SonarQube is an open source quality management software that analyzes and measures the technical quality of project portfolio to a method which essentially means that it helps analyze the quality of our source code. Formerly known as Sonar, it is written in Java but can analyze code for more than 20 different languages such as:
- VB .NET
- Objective – C, etc.
A Few features of SonarQube:
- Overall Health of the project shows your current quality of code
- Uses Water Leak Paradigm to manage code quality
- Enforces Quality Gate which means it tells the developer if the current version is suitable to be pushed to production or not
- Analyzes pull requests
- Highlights hot spots
- Gives a detailed version of issues
- Using the Web API, SonarQube can be automated
- Using Webhooks, SonarQube can be integrated as a promotion step in the delivery pipeline
- Provides great notifications
SonarQube’s GitHub repository can be found at https://github.com/SonarSource/sonarqube
A ready to go file can be downloaded from https://www.sonarqube.org/downloads/
Once you have downloaded the .zip folder from the above link, extract the contents to:
Now if you will open http://localhost:9000 on your browser, you will see something like this:
Now, this Web UI is just to show the results of the analyses that we will be conducting on a project. To analyze, let’s first start by downloading the scanner (choose according to your OS): https://docs.sonarqube.org/display/SCAN/Analyzing+with+SonarQube+Scanner
Once downloaded, unzip the contents of the folder to:
For demo purposes, SonarQube also provides us with demo projects that can be downloaded from https://codeload.github.com/SonarSource/sonar-scanning-examples/zip/master
Now we need to add /[depending on OS]/sonar-scanner/bin/ to our Path:
To check it is working, simply type:
$ sonar-scanner -h
In case you get the error: Java heap space error or java.lang.out.OutOfMemory, increase the memory by:
Avoid the double-quotes, since they get misinterpreted and combine the two parameters into a single one.
Now we need to create a file called sonar-project.properties at the root directory of /[depending on OS]/sonar-scanning-examples:
# must be unique in a given SonarQube instance
# this is the name and version displayed in the SonarQube UI. Was mandatory before SonarQube 6.1.
# Path is relative to the sonar-project.properties file. Replace “\” by “/” on Windows.
# Since SonarQube 4.2, this property is optional if sonar.modules is set.
# If not set, SonarQube starts looking for source code from the directory containing
# the sonar-project.properties file.
# Encoding of the source code. Default is default system encoding
Alternatives to sonar-project.properties
If for some reason sonar-project.properties file cannot be created in the root directory of the project, here’s what else you can do:
The properties can be specified directly through the command line:
$ sonar-scanner -Dsonar.projectKey=myproject -Dsonar.source=srcl
The property project.settings can be used to specify the path to the project configuration file:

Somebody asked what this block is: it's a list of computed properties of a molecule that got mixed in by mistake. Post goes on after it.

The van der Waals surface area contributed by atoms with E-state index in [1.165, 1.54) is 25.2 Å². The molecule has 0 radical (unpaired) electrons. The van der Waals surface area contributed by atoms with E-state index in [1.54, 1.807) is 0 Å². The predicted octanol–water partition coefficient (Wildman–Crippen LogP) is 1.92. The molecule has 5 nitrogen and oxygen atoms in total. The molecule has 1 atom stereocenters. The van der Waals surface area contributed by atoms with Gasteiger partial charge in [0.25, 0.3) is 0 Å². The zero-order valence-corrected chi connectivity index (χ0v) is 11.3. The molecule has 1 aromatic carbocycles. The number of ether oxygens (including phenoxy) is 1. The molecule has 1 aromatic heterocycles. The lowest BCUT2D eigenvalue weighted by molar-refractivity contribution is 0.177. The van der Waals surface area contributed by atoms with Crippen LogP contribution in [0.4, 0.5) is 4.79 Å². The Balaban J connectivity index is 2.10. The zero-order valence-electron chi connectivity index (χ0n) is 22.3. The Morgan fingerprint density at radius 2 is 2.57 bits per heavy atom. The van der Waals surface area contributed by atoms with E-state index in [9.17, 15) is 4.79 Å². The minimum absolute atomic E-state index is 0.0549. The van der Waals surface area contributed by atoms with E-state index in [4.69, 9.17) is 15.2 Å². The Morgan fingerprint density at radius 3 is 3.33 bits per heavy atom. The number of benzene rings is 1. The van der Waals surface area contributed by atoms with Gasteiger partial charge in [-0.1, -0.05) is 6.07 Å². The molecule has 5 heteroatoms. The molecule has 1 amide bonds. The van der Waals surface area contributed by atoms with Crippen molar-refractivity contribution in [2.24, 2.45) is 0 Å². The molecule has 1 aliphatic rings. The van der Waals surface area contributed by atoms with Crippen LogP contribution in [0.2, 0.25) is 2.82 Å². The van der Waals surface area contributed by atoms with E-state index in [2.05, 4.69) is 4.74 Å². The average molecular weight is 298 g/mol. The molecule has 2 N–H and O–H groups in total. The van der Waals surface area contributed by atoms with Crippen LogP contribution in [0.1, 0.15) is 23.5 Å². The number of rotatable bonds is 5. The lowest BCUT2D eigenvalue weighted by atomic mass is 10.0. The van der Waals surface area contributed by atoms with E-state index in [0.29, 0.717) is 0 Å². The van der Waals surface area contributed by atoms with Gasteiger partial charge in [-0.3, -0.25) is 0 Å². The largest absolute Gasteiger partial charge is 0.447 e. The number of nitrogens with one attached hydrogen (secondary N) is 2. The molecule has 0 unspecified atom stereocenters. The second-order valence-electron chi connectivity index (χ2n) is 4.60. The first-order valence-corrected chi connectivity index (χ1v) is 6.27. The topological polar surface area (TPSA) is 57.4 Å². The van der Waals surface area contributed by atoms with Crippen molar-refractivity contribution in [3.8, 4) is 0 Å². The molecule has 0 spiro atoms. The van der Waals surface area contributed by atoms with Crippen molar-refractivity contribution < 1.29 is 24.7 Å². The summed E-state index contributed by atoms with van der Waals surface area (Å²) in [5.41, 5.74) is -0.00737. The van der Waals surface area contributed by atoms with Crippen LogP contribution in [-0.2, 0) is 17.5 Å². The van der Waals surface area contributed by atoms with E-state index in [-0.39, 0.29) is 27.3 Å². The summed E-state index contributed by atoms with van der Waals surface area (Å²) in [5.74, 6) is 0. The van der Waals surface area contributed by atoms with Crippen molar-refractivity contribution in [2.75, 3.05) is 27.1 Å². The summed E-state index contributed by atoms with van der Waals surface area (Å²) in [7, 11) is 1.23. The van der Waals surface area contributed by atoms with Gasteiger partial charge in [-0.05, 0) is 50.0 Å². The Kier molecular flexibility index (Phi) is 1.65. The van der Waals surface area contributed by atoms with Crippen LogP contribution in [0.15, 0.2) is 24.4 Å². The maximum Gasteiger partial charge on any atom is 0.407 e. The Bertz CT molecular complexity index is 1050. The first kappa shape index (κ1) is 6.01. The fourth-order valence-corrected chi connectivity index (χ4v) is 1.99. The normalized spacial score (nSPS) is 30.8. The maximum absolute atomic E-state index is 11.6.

$ sonar-scanner -Dproject.settings=../myproject.properties
And now run sonar-scanner command from the root directory of project examples:
We can head over to the web console and see what the results are:
As we can see, a report of My Project has been created, and it shows us the basic overview of the code. To get a more detailed report, we can go inside by clicking on the project name:
To understand better, let’s see what the vulnerabilities that SonarQube has discovered are. As we can see (marked in blue) SonarQube shows us why it marked it as a vulnerability, along with the how long it should take us to fix the problem, the criticality of the vulnerability. Below, it gives us more information (marked in black) what kind of vulnerability it is along with some literature to read on it.
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On the left-hand side, we can see a filter option that we can use to see more reports of the same type:
To know further about the vulnerability, let’s select one of the vulnerabilities. On further examination, SonarQube tells us the file where the vulnerability was detected (underlined in black), and it also shows us the code (marked in blue), along with line numbers, that it has found suspicious/harmful:
We can also log in as an Administrator through the login page:
The default credentials are:
Being an Administrator, we get a lot more options such as:
- Changing bug/vulnerability type
- Closing/Opening an issue
- Assigning a bug to someone
- Saving comments along with each issue
- Adding/Editing/Deleting rules, etc
The Administration option (located above) gives us a lot more control over SonarQube:
This was a basic overview of what SonarQube is capable of. We can also analyze the following with it:
- MSBuild Files
- Maven Files
- Gradle Files
- Ant Files
- Jenkins Files
- VSTS-TFS Files
SonarQube is a great tool that provides tons of additional features such as integrating plugins ( https://docs.sonarqube.org/display/PLUG/Plugin+Library ), scanning multi-module project structure (https://docs.sonarqube.org/display/SCAN/Advanced+SonarQube+Scanner+Usages ), adding custom rules (https://github.com/SonarSource/sonar-custom-rules-examples ), and even making custom plugins ( https://github.com/SonarSource/sonar-custom-plugin-example ). All in all, SonarQube is a powerful and a useful tool that can be used at a production level as well (https://docs.sonarqube.org/display/SONAR/Installing+the+Server). Not only a developer can structure his/her code better, but managers can also start tracking metrics based on results. SonarQube also replaces tools such as FindBugs, CPPCheck, etc thus making people do everything on the same platform and helping save time.